If one of the original occupants of the 1928 Mutual Building in Lansing, Mich., was to walk into the space today, the experience would be both familiar and astounding. The careful preservation of items, like the original bronze entrance, ornate stairwell, walnut office paneling and Pewabic wall tile with its characteristic iridescent glaze, would make the surroundings seem perfectly natural. Other new features would be no less than awe-inspiring. The building’s ability to merge historic preservation with sustainable attributes supports its second-place win in eco-structure’s inaugural Evergreen Awards’ “ecommercial” category.
Moving through The Christman Co.’s national corporate construction headquarters in the newly renamed Christman Building, the historic visitor would see an exciting, modern facility. Enormous amounts of daylight flood the interior from a skylit atrium that encloses the U-shaped building’s former light well. Combined with the large original perimeter windows and semi-enclosed offices with transparent glazing, natural light enters 92 percent of the occupied spaces. Electric lights go off automatically with occupancy controls and programmed timers throughout the space. An underfloor-air-distribution system gives employees the ability to adjust the temperature in their workspaces.
MAKING PLATINUM The results of the project’s design amaze contemporary visitors, as well. The 6-story, 60,000-square-foot (5574-m²) Christman Building, which was completed in January 2008, not only reclaimed a vacant structure on the National Register of Historic Places to help revitalize the city’s core, it managed to garner an unprecedented two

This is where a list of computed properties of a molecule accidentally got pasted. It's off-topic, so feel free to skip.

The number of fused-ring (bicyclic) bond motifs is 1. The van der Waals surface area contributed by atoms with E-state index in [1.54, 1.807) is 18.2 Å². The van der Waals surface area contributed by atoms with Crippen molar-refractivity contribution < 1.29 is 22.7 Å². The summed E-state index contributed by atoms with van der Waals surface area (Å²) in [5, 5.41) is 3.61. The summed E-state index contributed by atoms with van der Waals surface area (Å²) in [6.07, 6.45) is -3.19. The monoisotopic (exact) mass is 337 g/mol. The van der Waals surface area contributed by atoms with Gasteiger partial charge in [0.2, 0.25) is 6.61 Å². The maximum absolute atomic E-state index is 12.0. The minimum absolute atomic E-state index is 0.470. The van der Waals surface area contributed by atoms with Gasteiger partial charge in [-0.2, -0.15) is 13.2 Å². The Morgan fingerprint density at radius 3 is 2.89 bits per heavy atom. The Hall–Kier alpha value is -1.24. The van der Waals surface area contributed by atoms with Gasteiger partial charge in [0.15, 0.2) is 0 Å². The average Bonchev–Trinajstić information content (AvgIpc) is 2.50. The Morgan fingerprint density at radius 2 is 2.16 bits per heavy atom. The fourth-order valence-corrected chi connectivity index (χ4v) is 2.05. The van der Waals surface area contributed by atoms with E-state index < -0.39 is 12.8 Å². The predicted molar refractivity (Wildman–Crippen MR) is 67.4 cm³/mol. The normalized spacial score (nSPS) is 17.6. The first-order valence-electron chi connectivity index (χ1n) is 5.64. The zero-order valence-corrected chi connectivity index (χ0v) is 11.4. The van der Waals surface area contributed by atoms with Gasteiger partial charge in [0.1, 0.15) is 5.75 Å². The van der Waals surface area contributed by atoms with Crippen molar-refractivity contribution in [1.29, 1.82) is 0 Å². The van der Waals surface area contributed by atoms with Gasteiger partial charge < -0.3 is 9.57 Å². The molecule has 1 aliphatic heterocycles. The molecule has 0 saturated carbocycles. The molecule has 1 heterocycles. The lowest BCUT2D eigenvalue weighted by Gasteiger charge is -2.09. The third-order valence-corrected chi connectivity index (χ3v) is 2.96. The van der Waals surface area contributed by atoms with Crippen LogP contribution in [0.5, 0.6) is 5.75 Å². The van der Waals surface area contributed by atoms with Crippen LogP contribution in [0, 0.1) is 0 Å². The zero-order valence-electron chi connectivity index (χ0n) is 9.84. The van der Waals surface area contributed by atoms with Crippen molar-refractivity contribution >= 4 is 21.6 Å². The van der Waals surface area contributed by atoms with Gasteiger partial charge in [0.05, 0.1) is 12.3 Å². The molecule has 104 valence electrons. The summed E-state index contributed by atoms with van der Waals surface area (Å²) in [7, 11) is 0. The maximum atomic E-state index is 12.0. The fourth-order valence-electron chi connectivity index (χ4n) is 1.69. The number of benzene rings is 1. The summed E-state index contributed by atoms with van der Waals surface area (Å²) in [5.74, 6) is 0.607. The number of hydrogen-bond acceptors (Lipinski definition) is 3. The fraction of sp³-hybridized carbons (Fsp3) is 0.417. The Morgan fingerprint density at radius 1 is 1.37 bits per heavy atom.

LEED Platinum awards from the Washington, D.C.-based U.S. Green Building Council—one for LEED for Core and Shell and one for LEED for Commercial Interiors. The Christman Co. wanted no appreciable construction-cost increase, which demanded the project team meet the rigorous U.S. Secretary of Interior’s Standards for Rehabilitation to obtain $2.5 million in historic tax credits. With the credits, all sustainability initiatives added only 2 percent to the overall project cost, and the owner anticipates a two-year return on investment through
energy efficiency. Energy-modeling projections show the building will exceed the Atlanta-based American Society of Heating, Refrigerating and Air-Conditioning Engineers Inc. 90.1-2004 standard, “Energy Standard for Buildings Except Low-rise Residential Buildings,” by 34 percent. Water-efficient plumbing allows the building to reduce potable water and sewage use by 40 percent.
“The requirements of historic preservation sometimes clash with sustainable goals, but the Christman Building shows the diverse objectives aren’t mutually exclusive. It’s a great model of what can be achieved,” says Brooke Smith, principal of Detroit-based SmithGroup Inc., the building's design and engineering firm. The Christman Co.'s offices highlight its ability to sensitively renovate historic spaces while providing a fresh, innovative work environment. The offices are organized into “communities ” with mini-studio spaces to increase collaboration. The skylight extends above the parapet to showcase the original character of the light well, and a new inner courtyard serves as the office’s focal point. Evergreen Awards juror Bert Gregory, principal of Seattle-based Mithun, has experience working on a National Register building and was highly impressed with the project. “Meeting the energyefficiency parameters and historic criteria where tax credits are involved is not easy to do. In addition, the interior build-out skillfully addresses human well-being and architectural beauty. It’s a wonderful achievement.”
KJ FIELDS writes about architecture and sustainability from Portland, Ore.